Re: group think
From: Rob Sandelin (
Date: Fri, 24 Jun 94 14:23 CDT
Jim_Snyder-Grant mentioned in a previous posting:
>We have, from time to time, been able to catch 'group-think' at work, the
>pressure on minority points of view to conform to the rest of the 
group, as if
>disagreement was some threat. It is becoming part of our habit as a group to
>notice those sorts of moments & take the time to appreciate people's diverse
>points of view as a gift to the larger group. If we all thought alike, 
we could
>all be wrong at once without any chance of correction - diverse points 
of veiw
>gives us a chance to talk things through & consider options. I'm sure 
this will
>be an ongoing learning for the group - I think us humans get some built-in
>inclination or early training on saying we agree with the group even when we
>disagree; and we even know how to change our perceptions to match those that
>the group around is reporting. I think this is one of the central 
pitfalls that
>groups need to work through.

One of the situational places where group think is very likely is when 
there is a time deadline.  The pressure of getting a decision by 3pm 
increases the potential for groupthink the closer you get to that 
deadline.  I saw a group once who had a process where they actually 
stopped the meeting, took a five minute silent think break, then 
reconvened.  The goal of the think break was a change to quietly 
evaluate what is really important to each individual and to evaluate 
and look for false assumptions.

Another group think situation is towards the end of a long or intense 
meeting.  "Just make the decision and get out of here" can lead to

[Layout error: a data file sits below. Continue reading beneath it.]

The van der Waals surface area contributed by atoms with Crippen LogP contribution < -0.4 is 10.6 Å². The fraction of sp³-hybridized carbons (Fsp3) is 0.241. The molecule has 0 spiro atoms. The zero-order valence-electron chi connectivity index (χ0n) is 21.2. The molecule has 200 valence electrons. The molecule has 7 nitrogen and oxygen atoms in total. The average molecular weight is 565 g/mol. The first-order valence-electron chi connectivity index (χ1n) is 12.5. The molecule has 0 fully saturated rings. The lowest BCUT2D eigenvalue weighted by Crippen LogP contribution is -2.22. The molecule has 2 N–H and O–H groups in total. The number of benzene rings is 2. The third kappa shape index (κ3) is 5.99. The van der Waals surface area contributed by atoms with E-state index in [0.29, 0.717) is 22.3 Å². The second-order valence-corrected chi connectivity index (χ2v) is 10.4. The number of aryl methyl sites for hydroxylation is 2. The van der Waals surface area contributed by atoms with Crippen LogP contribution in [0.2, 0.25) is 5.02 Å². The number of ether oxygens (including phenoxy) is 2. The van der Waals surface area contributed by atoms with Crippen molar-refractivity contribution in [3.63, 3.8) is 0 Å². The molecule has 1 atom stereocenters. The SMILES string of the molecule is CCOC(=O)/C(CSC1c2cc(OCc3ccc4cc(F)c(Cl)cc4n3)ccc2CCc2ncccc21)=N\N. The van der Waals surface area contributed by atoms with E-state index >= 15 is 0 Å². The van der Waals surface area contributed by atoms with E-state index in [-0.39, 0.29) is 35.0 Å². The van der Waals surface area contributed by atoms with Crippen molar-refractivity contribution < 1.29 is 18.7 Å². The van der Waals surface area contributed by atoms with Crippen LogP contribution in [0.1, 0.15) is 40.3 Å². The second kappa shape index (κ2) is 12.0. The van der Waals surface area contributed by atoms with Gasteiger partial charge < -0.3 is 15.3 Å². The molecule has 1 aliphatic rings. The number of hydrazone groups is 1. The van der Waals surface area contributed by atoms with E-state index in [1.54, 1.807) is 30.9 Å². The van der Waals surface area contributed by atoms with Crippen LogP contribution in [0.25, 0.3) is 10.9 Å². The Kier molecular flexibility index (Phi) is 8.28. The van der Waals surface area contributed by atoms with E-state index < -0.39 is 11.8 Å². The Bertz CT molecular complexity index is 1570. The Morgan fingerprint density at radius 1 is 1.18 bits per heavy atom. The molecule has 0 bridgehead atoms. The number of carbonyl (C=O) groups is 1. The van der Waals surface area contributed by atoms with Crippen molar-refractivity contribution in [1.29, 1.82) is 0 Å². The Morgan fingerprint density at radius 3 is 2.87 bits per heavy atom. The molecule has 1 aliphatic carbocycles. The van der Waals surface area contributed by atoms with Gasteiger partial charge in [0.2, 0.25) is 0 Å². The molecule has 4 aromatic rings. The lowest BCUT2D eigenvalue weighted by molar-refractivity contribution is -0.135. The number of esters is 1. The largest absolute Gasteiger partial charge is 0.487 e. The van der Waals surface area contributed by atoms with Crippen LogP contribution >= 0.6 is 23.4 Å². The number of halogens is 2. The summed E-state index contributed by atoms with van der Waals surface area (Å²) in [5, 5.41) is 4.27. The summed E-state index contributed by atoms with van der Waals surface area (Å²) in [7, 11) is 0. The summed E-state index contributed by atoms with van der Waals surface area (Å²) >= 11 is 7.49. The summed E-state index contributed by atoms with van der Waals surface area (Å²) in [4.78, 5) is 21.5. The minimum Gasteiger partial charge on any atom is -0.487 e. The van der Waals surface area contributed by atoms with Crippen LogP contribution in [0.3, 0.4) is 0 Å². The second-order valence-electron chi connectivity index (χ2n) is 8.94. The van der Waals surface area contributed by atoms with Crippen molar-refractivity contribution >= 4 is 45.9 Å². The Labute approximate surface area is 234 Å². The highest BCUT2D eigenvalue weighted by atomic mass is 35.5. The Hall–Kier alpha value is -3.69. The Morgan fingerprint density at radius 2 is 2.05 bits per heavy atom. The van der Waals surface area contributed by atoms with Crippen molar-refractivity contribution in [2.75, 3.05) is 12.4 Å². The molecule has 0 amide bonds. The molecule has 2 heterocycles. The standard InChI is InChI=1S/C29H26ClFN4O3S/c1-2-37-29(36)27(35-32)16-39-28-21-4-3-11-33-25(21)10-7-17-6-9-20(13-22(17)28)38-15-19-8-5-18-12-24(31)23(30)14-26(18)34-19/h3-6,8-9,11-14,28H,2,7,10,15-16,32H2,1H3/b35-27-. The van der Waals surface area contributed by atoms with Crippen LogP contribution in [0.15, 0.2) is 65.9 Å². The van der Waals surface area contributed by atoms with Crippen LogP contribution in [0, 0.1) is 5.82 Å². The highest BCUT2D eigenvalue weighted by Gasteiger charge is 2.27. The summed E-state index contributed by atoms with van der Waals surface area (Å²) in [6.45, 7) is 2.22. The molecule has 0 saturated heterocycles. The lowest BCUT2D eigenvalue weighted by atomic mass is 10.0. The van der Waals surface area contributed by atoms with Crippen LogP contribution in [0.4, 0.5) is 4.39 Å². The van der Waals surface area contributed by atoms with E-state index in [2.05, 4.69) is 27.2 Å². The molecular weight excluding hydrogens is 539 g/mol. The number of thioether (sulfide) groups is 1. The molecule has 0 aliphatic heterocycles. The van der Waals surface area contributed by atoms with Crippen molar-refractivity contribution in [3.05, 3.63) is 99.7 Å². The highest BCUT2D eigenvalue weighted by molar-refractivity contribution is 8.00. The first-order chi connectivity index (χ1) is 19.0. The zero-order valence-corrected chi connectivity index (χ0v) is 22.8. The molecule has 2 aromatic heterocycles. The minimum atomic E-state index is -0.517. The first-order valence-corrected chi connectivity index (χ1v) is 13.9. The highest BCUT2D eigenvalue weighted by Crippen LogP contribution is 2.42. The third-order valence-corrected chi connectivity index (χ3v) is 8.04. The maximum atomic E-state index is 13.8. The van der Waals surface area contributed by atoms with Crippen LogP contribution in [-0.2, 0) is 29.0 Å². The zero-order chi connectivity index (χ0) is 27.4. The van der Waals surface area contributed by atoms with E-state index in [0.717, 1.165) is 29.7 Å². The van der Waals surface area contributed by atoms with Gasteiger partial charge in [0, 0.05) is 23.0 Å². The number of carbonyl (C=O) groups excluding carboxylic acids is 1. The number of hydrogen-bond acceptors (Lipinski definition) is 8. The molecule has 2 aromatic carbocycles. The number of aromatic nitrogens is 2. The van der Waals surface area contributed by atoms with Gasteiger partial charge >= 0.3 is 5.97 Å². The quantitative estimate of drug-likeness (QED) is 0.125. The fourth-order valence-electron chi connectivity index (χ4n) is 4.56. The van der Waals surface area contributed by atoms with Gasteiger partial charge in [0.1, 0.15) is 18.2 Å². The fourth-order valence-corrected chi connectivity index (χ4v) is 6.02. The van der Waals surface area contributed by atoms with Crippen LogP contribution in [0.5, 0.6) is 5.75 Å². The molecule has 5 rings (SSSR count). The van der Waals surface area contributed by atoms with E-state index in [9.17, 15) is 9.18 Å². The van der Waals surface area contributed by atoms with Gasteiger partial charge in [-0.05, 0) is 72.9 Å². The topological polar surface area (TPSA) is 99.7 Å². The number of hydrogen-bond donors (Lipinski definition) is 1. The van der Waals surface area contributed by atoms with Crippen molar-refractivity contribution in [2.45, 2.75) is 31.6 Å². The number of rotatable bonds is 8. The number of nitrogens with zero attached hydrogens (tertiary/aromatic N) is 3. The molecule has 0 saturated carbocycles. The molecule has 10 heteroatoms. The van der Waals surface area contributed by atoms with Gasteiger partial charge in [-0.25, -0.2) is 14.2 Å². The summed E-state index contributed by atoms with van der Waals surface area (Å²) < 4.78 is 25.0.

group think as well.  I saw this situation defused in another group 
where they all postponed making the decision after talking about it for 
2 hours all morning and temporarily broke the meeting for 2 hours. 
People went and got food, relaxed, went for walks, hung out in the sun. 
 They came back, refreshed, having given good thought to the issue, and 
made what had been a devisive decision all morning, in about 5 minutes, 
having changed the nature of the issue by making the decision 
reviewable again in a year.

This kind of process technique is called defocusing in some of the 
books.  The idea is to stop work and get away from the situation for a 
long enough time to let people defuse their emotions, think rationally 
about the issue, and recharge.  The length of time required will depend 
on the issue, the nature of the group discussion, and any deadlines.

Anyone have any other ideas about how to spot and disarm group think?

Rob Sandelin
Puget Sound Cohousing Network
Building a better society, one neighborhood at a time

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